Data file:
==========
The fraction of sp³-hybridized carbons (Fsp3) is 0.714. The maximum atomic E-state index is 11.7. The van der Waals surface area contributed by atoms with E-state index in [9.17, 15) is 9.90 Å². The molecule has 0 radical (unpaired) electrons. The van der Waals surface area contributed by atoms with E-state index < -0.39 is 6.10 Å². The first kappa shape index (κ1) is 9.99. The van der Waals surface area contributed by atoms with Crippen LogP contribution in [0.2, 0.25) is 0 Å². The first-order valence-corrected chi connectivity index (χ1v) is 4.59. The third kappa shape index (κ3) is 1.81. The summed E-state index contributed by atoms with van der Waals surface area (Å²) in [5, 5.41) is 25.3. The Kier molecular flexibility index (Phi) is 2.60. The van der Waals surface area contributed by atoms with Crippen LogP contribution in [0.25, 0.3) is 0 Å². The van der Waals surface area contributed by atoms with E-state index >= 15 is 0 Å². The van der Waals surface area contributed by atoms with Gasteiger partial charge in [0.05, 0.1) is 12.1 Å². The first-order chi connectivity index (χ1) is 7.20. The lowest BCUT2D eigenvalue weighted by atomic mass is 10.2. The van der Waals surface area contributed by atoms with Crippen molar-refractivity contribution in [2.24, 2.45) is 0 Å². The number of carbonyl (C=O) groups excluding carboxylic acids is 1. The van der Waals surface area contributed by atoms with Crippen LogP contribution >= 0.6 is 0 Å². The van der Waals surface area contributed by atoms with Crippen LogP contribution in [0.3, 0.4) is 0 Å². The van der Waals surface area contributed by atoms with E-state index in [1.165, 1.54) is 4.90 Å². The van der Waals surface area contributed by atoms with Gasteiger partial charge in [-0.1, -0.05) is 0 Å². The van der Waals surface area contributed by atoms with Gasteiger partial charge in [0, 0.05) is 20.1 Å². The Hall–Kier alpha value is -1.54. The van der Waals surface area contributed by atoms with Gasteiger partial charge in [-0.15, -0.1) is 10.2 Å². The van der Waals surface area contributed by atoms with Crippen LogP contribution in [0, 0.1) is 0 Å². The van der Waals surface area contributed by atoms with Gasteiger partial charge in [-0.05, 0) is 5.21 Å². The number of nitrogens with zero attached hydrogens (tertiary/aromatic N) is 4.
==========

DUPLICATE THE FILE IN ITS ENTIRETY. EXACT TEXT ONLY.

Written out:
The fraction of sp³-hybridized carbons (Fsp3) is 0.714. The maximum atomic E-state index is 11.7. The van der Waals surface area contributed by atoms with E-state index in [9.17, 15) is 9.90 Å². The molecule has 0 radical (unpaired) electrons. The van der Waals surface area contributed by atoms with E-state index < -0.39 is 6.10 Å². The first kappa shape index (κ1) is 9.99. The van der Waals surface area contributed by atoms with Crippen LogP contribution in [0.2, 0.25) is 0 Å². The first-order valence-corrected chi connectivity index (χ1v) is 4.59. The third kappa shape index (κ3) is 1.81. The summed E-state index contributed by atoms with van der Waals surface area (Å²) in [5, 5.41) is 25.3. The Kier molecular flexibility index (Phi) is 2.60. The van der Waals surface area contributed by atoms with Crippen LogP contribution in [0.25, 0.3) is 0 Å². The van der Waals surface area contributed by atoms with E-state index >= 15 is 0 Å². The van der Waals surface area contributed by atoms with Gasteiger partial charge in [0.05, 0.1) is 12.1 Å². The first-order chi connectivity index (χ1) is 7.20. The lowest BCUT2D eigenvalue weighted by atomic mass is 10.2. The van der Waals surface area contributed by atoms with Crippen molar-refractivity contribution in [2.24, 2.45) is 0 Å². The number of carbonyl (C=O) groups excluding carboxylic acids is 1. The van der Waals surface area contributed by atoms with Crippen LogP contribution >= 0.6 is 0 Å². The van der Waals surface area contributed by atoms with Crippen LogP contribution in [0.3, 0.4) is 0 Å². The van der Waals surface area contributed by atoms with E-state index in [1.165, 1.54) is 4.90 Å². The van der Waals surface area contributed by atoms with Gasteiger partial charge in [-0.1, -0.05) is 0 Å². The van der Waals surface area contributed by atoms with Gasteiger partial charge in [0, 0.05) is 20.1 Å². The Hall–Kier alpha value is -1.54. The van der Waals surface area contributed by atoms with Gasteiger partial charge in [-0.15, -0.1) is 10.2 Å². The van der Waals surface area contributed by atoms with Crippen LogP contribution in [0, 0.1) is 0 Å². The van der Waals surface area contributed by atoms with Gasteiger partial charge in [-0.05, 0) is 5.21 Å². The number of nitrogens with zero attached hydrogens (tertiary/aromatic N) is 4.